No one, Bill, is suggesting we'll tank as seems to be America's fate. I'm certainly not so I can't grasp where you're getting that from.

Yes, we are a commodity-based economy, less so in the case of provinces like your own. And yet here, in Lotusland, we know how fragile commodity-based economies truly are, something that you don't seem to have understood.

For example, Bill. The US housing bubble drove a lot of those big trade surpluses. It created an enormous US market for softwood and other products they needed to build far more houses than their market could sustain. Now they've got a housing glut, Bill, and are looking at solutions such as demolishing the least valuable stock to bring supply back into some sort of balance with legitimate demand.

We're already seeing the impact of the American meltdown on world oil prices. The more they fall, the less profitable our Tar Sands.

Americans have been on a two-term orgy of unfunded consumerism and we've made hay while that sun shone.

I'm not saying Harper has to fall to his knees and yell "we're ruined." We're not. Yet we need to begin rethinking our attitude to trade with the world beyond the United States including one particular nation that Harper routinely snubs and another he just plain ignores.

We have to rethink the deep integration initiative and recognize there's a lot more to Canada's future than geographical proximity.

And Bill, while you're singing the praises of Paul Martin, he's one of the key figures mentioned in this proposal.

So, Bill, I think it's quite frankly insulting to Canadians to suggest they can't bear an honest discussion of these issues. I think it would be as likely to restore confidence as it would to weaken it.

We can all see what's happening Bill. We've got TVs now, even out here at the far end of the country.

The Mound of Sound said...

Some other things you've also missed, Bill. This isn't isolated to the United States but extends, in varying degrees, around the world. Virtually all nations' banks wound up with some bad American paper. Others, such as Britain, indulged very heavily in the same fiscal madness as Americans. British banks have failed and their hyperinflated housing market appears to be heading the same was as America's.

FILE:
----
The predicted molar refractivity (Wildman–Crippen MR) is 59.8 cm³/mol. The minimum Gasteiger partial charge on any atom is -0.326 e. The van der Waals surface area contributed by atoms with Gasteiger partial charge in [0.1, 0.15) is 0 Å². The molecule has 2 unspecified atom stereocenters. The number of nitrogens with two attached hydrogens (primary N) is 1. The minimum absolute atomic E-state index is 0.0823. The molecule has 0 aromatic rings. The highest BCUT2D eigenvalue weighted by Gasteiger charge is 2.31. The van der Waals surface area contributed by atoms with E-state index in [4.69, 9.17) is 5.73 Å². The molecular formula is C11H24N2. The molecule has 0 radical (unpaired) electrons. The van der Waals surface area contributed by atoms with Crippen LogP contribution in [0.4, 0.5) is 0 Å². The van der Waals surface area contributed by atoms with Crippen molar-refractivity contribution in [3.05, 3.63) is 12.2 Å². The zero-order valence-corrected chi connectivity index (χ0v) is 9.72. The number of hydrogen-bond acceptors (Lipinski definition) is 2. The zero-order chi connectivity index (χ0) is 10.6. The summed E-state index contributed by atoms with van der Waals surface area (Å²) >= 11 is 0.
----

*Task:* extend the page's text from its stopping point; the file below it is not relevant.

If American consumerism has driven the world economy (where do you think China sells all those rubber duckies?), the retraction will be unavoidable in their markets too.

Put another way, Bill, it's not just our dominant trading partner that need concern us. It's also our minor trading partners and the potential markets we might focus on in better times.

Finally, Bill, let's return to your "see no evil, hear no evil" concepts about Canadian strength. If you haven't read the Merrill Lynch Canada report on the fiscal state of Canadian households, get your hands on it.

MLC has produced a study warning that Canada is indeed next in line for a housing bubble collapse and credit crunch all of our own. Once you have some evidence to refute their numbers and findings, be sure to get back to me.

You see Bill, when the average first-time homebuying couple in Vancouver have to allocate 75-78% of their combined take home pay to their house purchase, something is seriously out of whack right here in the homeland my friend.

The fundamentals for a Canadian economic stumble are gathering, Bill. Are you sure your "nothing to see here, move along" approach is valid?